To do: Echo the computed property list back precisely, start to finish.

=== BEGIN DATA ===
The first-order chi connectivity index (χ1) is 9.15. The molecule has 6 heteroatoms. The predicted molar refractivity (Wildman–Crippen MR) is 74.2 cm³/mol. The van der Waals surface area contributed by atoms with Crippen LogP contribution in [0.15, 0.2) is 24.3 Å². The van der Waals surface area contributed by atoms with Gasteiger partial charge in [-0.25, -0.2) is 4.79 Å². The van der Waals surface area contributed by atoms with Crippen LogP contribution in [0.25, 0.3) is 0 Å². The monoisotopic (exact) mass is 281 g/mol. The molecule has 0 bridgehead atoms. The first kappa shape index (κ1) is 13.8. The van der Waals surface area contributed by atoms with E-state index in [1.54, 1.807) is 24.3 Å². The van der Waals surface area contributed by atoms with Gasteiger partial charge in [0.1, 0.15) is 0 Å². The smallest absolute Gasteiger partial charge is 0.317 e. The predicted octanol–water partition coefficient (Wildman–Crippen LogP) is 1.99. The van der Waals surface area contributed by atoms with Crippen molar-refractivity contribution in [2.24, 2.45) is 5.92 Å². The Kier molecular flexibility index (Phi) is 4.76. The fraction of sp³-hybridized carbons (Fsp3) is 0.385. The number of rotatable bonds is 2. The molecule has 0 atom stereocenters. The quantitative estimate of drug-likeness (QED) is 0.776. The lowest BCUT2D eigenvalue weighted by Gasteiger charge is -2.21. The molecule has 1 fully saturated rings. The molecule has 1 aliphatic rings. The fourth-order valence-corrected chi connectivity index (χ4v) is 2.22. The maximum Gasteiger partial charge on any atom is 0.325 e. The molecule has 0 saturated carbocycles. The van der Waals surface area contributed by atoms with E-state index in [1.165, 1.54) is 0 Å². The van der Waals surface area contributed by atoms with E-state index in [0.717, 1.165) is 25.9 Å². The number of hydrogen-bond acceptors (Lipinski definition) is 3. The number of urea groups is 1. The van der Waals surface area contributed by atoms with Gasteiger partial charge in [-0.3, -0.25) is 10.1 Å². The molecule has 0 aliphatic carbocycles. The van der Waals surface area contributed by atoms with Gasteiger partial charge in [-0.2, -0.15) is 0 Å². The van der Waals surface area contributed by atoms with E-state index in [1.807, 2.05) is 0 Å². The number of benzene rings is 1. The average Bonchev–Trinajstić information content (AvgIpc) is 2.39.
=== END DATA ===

The first-order chi connectivity index (χ1) is 9.15. The molecule has 6 heteroatoms. The predicted molar refractivity (Wildman–Crippen MR) is 74.2 cm³/mol. The van der Waals surface area contributed by atoms with Crippen LogP contribution in [0.15, 0.2) is 24.3 Å². The van der Waals surface area contributed by atoms with Gasteiger partial charge in [-0.25, -0.2) is 4.79 Å². The van der Waals surface area contributed by atoms with Crippen LogP contribution in [0.25, 0.3) is 0 Å². The monoisotopic (exact) mass is 281 g/mol. The molecule has 0 bridgehead atoms. The first kappa shape index (κ1) is 13.8. The van der Waals surface area contributed by atoms with E-state index in [1.54, 1.807) is 24.3 Å². The van der Waals surface area contributed by atoms with Gasteiger partial charge in [0.1, 0.15) is 0 Å². The smallest absolute Gasteiger partial charge is 0.317 e. The predicted octanol–water partition coefficient (Wildman–Crippen LogP) is 1.99. The van der Waals surface area contributed by atoms with Crippen molar-refractivity contribution in [2.24, 2.45) is 5.92 Å². The Kier molecular flexibility index (Phi) is 4.76. The fraction of sp³-hybridized carbons (Fsp3) is 0.385. The number of rotatable bonds is 2. The molecule has 0 atom stereocenters. The quantitative estimate of drug-likeness (QED) is 0.776. The lowest BCUT2D eigenvalue weighted by Gasteiger charge is -2.21. The molecule has 1 fully saturated rings. The molecule has 1 aliphatic rings. The fourth-order valence-corrected chi connectivity index (χ4v) is 2.22. The maximum Gasteiger partial charge on any atom is 0.325 e. The molecule has 0 saturated carbocycles. The van der Waals surface area contributed by atoms with E-state index in [1.165, 1.54) is 0 Å². The van der Waals surface area contributed by atoms with E-state index in [0.717, 1.165) is 25.9 Å². The number of hydrogen-bond acceptors (Lipinski definition) is 3. The number of urea groups is 1. The van der Waals surface area contributed by atoms with Gasteiger partial charge in [-0.3, -0.25) is 10.1 Å². The molecule has 0 aliphatic carbocycles. The van der Waals surface area contributed by atoms with Gasteiger partial charge in [-0.2, -0.15) is 0 Å². The van der Waals surface area contributed by atoms with E-state index in [1.807, 2.05) is 0 Å². The number of benzene rings is 1. The average Bonchev–Trinajstić information content (AvgIpc) is 2.39.